Kobo allows you to upload finished books, direct, but you may have to contact their support and ask them to add the audiobooks tab to your dashboard. I did and they added it swiftly without fuss. Kobo will pay you a 35% royalty for audio books under a certain price and a 45% royalty above it. They distribute to Walmart, Indigo in Canada and something called BOL in the Netherlands.

Findaway pay from 30-50% depending on the model you are using and distribute to over 40 outlets and libraries, including Apple, Audible and Amazon.

ACX accept publications from wide authors, with ready made books, and will pay 25% royalties. They publish to ‘a minimum of’ Audible, Amazon and Apple.

My cunning plan …

Publish to Kobo direct for 40% royalties. Go to ACX for Audible, Amazon and Apple for 25% royalties. Go through Findaway Voices for 40-45% of everything else, including Apple, again, but also libraries.

Knowing that ACX is run by Amazon, I decided that I would only claim the short story on ACX to start with and would see how it went before I committed to using them for everything. If ACX transpires to be as batshit crazy as Amazon, the reduced demands on my time and sanity, from not going direct, may be worth more than the reduced royalty rate in the long run.

  1. ACX does not allow you to opt out of Apple at the ACX end, more on that later.
  2. As I understand it, if you go to ACX through an aggregator you will not be eligible for their bonus system – so if you get someone go sign up to audible to buy your book, you won’t receive a ‘bounty’ unless you’re direct. Likewise, I think it precludes you from tokens to give away free books. This is why a lot of people go to both.
  3. The authors who I ‘spoke’ to have mixed results with the bounty system, some have done really well, some haven’t had a blip.
  4. At the moment, you can publish to Apple through Findaway and ACX at the same time, then you contact Findaway and they will contact Apple who will prioritise your Findaway, higher-royalty-paying listing. However, the support email I received said,‘Findaway distributes to Audible and Amazon through ACX, so if you already distributed you book with them you cannot submit the book through ACX yourself.Duplicate products are prohibited as per our legal contracts and agreements.’Which looks a bit worrying, although it doesn’t mention Apple specifically. I’ll have to double check the contract. I have demurred from pressing the go button at Findaway, anyway so I can deselect Apple if I have to.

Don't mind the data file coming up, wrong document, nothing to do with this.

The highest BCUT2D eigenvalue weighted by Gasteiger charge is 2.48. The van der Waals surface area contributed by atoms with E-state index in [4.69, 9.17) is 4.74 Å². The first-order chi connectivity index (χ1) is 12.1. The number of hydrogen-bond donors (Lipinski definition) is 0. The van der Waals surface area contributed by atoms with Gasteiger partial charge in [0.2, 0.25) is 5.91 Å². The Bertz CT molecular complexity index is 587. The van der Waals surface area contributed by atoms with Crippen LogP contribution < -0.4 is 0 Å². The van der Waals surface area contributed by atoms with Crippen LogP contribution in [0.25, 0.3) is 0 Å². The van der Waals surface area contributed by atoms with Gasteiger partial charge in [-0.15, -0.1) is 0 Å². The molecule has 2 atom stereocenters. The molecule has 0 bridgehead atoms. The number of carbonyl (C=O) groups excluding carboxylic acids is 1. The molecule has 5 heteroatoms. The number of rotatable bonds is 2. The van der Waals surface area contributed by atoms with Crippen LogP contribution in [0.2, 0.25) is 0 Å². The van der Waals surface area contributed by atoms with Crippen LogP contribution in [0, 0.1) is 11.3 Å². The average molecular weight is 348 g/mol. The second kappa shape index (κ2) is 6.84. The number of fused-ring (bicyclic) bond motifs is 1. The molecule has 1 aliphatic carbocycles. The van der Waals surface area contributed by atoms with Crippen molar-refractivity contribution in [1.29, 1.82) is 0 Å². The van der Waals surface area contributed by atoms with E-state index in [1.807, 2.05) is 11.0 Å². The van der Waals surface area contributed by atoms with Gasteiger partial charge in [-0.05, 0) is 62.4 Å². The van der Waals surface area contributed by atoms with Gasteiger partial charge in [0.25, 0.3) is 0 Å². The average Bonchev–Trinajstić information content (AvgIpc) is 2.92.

So there we are … baby steps but yeh, audio is going to be a thing …

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Shenannagins …

OK, so, I’m not even going to talk about the election result. The choice was a bumbling, everything-that-is-awful-about-posh, bloaty-faced, straw-haired sack of farts, or a man with a rather dodgy looking past who was slightly preferable but wants to do my brother and thousands like him out of a job. What do you want, Mary? Root canal without an anaesthetic or a ghost chilli enema. Choose. I chose, because women died to give me that right. The side I like least won but that’s not saying much. I consoled myself with some guerilla marketing, stealthily inserting cards about my free reader magnet into all the Terry Pratchett books in Waterstone’s. More on those stories, next time … now, it’s back to the matter in hand.

A mish mash of other stuff this week, then. Along with some of the most obscure comedy references available. I thank you. Today, as usual, I am writing to you from the past (Thursday). Well … apart from that first bit but let’s keep this as simple as we can shall we? It was McMini’s last day of term so I forewent parents’ swim, came straight back home after drop off and went into town to vote and do some Christmas shopping. After an hour and a half, I’d been moderately successful, and I couldn’t remember anything else I needed until I arrived home. Once here, realised that I’d forgotten to get the propelling pencil McMini wanted, although I can get that tomorrow.